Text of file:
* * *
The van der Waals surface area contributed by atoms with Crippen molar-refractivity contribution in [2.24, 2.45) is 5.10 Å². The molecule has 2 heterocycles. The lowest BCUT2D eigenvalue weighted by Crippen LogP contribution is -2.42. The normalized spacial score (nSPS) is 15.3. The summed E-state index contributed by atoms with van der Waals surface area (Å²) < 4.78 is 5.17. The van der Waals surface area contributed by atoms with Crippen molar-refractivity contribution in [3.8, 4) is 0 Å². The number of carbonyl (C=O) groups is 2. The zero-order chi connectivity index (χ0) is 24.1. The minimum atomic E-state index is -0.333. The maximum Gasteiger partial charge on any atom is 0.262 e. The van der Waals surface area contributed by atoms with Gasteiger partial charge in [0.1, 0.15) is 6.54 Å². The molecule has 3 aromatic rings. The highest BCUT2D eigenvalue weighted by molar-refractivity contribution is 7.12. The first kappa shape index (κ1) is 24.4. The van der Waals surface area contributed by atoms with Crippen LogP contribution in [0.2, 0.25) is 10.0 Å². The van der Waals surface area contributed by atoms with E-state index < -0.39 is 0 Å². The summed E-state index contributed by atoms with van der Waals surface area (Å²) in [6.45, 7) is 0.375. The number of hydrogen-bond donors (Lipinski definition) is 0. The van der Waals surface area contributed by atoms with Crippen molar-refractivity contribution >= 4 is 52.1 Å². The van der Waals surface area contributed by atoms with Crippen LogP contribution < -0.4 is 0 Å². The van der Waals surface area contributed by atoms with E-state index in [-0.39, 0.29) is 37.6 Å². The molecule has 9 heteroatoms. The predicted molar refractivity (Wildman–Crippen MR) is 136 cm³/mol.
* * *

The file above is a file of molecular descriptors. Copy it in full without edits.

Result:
The van der Waals surface area contributed by atoms with Crippen molar-refractivity contribution in [2.24, 2.45) is 5.10 Å². The molecule has 2 heterocycles. The lowest BCUT2D eigenvalue weighted by Crippen LogP contribution is -2.42. The normalized spacial score (nSPS) is 15.3. The summed E-state index contributed by atoms with van der Waals surface area (Å²) < 4.78 is 5.17. The van der Waals surface area contributed by atoms with Crippen molar-refractivity contribution in [3.8, 4) is 0 Å². The number of carbonyl (C=O) groups is 2. The zero-order chi connectivity index (χ0) is 24.1. The minimum atomic E-state index is -0.333. The maximum Gasteiger partial charge on any atom is 0.262 e. The van der Waals surface area contributed by atoms with Gasteiger partial charge in [0.1, 0.15) is 6.54 Å². The molecule has 3 aromatic rings. The highest BCUT2D eigenvalue weighted by molar-refractivity contribution is 7.12. The first kappa shape index (κ1) is 24.4. The van der Waals surface area contributed by atoms with Crippen LogP contribution in [0.2, 0.25) is 10.0 Å². The van der Waals surface area contributed by atoms with E-state index < -0.39 is 0 Å². The summed E-state index contributed by atoms with van der Waals surface area (Å²) in [6.45, 7) is 0.375. The number of hydrogen-bond donors (Lipinski definition) is 0. The van der Waals surface area contributed by atoms with Crippen molar-refractivity contribution >= 4 is 52.1 Å². The van der Waals surface area contributed by atoms with Crippen LogP contribution < -0.4 is 0 Å². The van der Waals surface area contributed by atoms with E-state index in [-0.39, 0.29) is 37.6 Å². The molecule has 9 heteroatoms. The predicted molar refractivity (Wildman–Crippen MR) is 136 cm³/mol.